- Sisters of the Light and Sisters of the Dark – These sorceresses are good and evil respectively. By birth people with the “gift” of magic possess the additive side of the gift. However, the Sisters of the Dark have pledged their souls to the Keeper of the Underworld and have gained use of the subtractive side of the gift. The Sisters getting repeated mention through the series are Prelate Annalina Aldurren (Ann), Verna Sauventreen, Ulicia, Nicci and Merissa.
Each book mentions one Wizard’s rule
- Wizard’s First Rule: People will believe a lie because they want to believe it’s true, or because they’re afraid it might be true.
- Wizard’s Second Rule: The greatest harm can result from the best intentions.
- Wizard’s Third Rule: Passion rules reason.
- Wizard’s Fourth Rule: There is magic in sincere forgiveness; in the forgiveness you give, but more so in the forgiveness you receive.
- Wizard’s Fifth Rule: Mind what people do, not only what they say, for deeds will betray a lie.
- Wizard’s Sixth Rule: The only sovereign you can allow to rule you is reason.
- Wizard’s Seventh Rule: Life is the future, not the past.
- Wizard’s Eighth Rule: Talga Vassternich. (Deserve Victory)
- Wizard’s Ninth Rule: A contradiction can not exist in reality. Not in part, nor in whole.
- Wizard’s Tenth Rule: Willfully turning aside from the truth is treason to one’s self.
- Wizard’s Eleventh Rule: The “Rule Unspoken”, the “Rule Unwritten”, “The rule from the beginning of time.”
Each rule is explained in the context of the story. The last rule is particularly interesting and is not explicitly quoted. However Richard figures it out and that is instrumental in his victory at the end.
The books are quite captivatingly written. I recall starting the first book and turning the pages in excited anticipation of what was going to happen next. I didn’t rest till I had finished the book at around 4:30 a.m. That being said, there is a lot of gore and violence at several places, along with talk of rape and abuse in every novel. However, if you are not squeamish about such things then you will enjoy the ride. You have to be careful, though, about giving the books to younger kids. Another aspect of the book is the angst. The lead characters never spend much time happily with each other – they are almost always separated by some machination.
And now for the books themselves. I am keeping my reviews as spoiler-free as I can. As a result I am leaving out key plot details and character traits at several points.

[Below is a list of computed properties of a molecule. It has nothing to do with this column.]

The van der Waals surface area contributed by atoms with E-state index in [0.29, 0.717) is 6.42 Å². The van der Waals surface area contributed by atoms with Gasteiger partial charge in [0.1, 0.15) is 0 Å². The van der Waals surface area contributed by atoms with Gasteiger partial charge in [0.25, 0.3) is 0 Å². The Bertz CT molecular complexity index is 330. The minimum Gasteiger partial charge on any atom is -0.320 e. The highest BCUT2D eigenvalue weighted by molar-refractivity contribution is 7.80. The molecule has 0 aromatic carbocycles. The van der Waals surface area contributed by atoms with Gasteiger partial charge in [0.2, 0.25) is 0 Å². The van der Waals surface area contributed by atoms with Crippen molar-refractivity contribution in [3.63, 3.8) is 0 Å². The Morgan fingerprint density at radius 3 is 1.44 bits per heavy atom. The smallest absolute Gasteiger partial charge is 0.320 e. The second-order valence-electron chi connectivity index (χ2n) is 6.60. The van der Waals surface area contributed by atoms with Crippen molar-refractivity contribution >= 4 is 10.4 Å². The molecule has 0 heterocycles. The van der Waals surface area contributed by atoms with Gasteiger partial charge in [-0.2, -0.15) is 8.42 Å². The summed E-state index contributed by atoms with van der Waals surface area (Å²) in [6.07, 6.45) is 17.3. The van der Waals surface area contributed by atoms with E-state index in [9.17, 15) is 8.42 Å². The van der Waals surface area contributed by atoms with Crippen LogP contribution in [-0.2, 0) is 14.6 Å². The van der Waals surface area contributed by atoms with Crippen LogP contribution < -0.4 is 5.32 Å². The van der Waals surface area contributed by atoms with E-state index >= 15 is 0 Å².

- Wizard’s First Rule
The first book of the series, which sets the tone by introducing the main characters. The story starts with Richard meeting a very beautiful but mysterious lady in white (Kahlan), being chased by a group of four assassins. He takes her to meet Zedd, learns a few very important things about himself and Zedd and becomes the owner of the Sword of Truth, an ancient object of power. He then gets involved in the journey to save the world from the rule of Darken Rahl. On the way he meets a witch woman (not to be confused with a sorceress), gets captured by a Mord-Sith called Denna who tortures him to within an inch of his death, befriends a dragon and eventually manages to prevent Darken Rahl from gaining control of the world by making him open the wrong Box of Orden. And yes, he gets Confessed by Kahlan.
The structure of the story is like most other works of fantasy – the young hero finds out that he is blessed and has to save the world, the odds are insurmountably stacked against him, he has a kindly mentor to help him in his quest and the villain is a nasty piece of work. However, what makes the difference is Goodkind’s deftness with words. The details about violence are graphic enough and scenes of angst are drawn out to just the right limit, so as to not only prevent the reader from getting bored, but also to paint the correct picture in the reader’s head. What works very well is the way the characters are fleshed out. If anything is wrong, it is the fact that the names are somewhat corny. Darken Rahl? More laughably, Panis Rahl?